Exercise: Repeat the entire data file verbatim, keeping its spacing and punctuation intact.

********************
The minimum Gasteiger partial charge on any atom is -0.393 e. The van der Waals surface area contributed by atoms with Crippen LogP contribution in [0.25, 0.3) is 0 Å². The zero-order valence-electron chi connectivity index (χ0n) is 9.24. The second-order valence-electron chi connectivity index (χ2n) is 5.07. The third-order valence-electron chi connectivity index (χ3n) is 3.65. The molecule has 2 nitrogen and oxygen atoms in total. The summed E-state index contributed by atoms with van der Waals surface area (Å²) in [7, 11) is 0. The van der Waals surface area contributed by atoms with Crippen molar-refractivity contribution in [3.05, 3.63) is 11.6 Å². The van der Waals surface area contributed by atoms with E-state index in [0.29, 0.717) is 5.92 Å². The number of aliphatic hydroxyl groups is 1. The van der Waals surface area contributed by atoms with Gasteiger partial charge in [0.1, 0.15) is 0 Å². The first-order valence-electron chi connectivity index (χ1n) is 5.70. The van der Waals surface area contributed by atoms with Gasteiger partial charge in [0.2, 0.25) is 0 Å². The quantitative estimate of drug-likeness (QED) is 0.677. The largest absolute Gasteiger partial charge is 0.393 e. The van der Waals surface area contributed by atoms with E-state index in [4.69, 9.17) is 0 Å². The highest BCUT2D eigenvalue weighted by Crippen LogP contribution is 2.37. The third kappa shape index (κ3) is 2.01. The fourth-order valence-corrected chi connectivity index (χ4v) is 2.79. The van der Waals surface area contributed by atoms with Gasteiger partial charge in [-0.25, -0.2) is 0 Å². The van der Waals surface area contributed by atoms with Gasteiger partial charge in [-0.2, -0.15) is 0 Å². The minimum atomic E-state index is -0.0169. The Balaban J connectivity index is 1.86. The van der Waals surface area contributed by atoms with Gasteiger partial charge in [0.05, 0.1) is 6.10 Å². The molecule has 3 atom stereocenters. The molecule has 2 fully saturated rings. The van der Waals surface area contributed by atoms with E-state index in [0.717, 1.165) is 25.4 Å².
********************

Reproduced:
The minimum Gasteiger partial charge on any atom is -0.393 e. The van der Waals surface area contributed by atoms with Crippen LogP contribution in [0.25, 0.3) is 0 Å². The zero-order valence-electron chi connectivity index (χ0n) is 9.24. The second-order valence-electron chi connectivity index (χ2n) is 5.07. The third-order valence-electron chi connectivity index (χ3n) is 3.65. The molecule has 2 nitrogen and oxygen atoms in total. The summed E-state index contributed by atoms with van der Waals surface area (Å²) in [7, 11) is 0. The van der Waals surface area contributed by atoms with Crippen molar-refractivity contribution in [3.05, 3.63) is 11.6 Å². The van der Waals surface area contributed by atoms with E-state index in [0.29, 0.717) is 5.92 Å². The number of aliphatic hydroxyl groups is 1. The van der Waals surface area contributed by atoms with Gasteiger partial charge in [0.1, 0.15) is 0 Å². The first-order valence-electron chi connectivity index (χ1n) is 5.70. The van der Waals surface area contributed by atoms with Gasteiger partial charge in [0.2, 0.25) is 0 Å². The quantitative estimate of drug-likeness (QED) is 0.677. The largest absolute Gasteiger partial charge is 0.393 e. The van der Waals surface area contributed by atoms with E-state index in [4.69, 9.17) is 0 Å². The highest BCUT2D eigenvalue weighted by Crippen LogP contribution is 2.37. The third kappa shape index (κ3) is 2.01. The fourth-order valence-corrected chi connectivity index (χ4v) is 2.79. The van der Waals surface area contributed by atoms with Gasteiger partial charge in [-0.25, -0.2) is 0 Å². The van der Waals surface area contributed by atoms with Gasteiger partial charge in [-0.2, -0.15) is 0 Å². The minimum atomic E-state index is -0.0169. The Balaban J connectivity index is 1.86. The van der Waals surface area contributed by atoms with Gasteiger partial charge in [0.05, 0.1) is 6.10 Å². The molecule has 3 atom stereocenters. The molecule has 2 fully saturated rings. The van der Waals surface area contributed by atoms with E-state index in [0.717, 1.165) is 25.4 Å².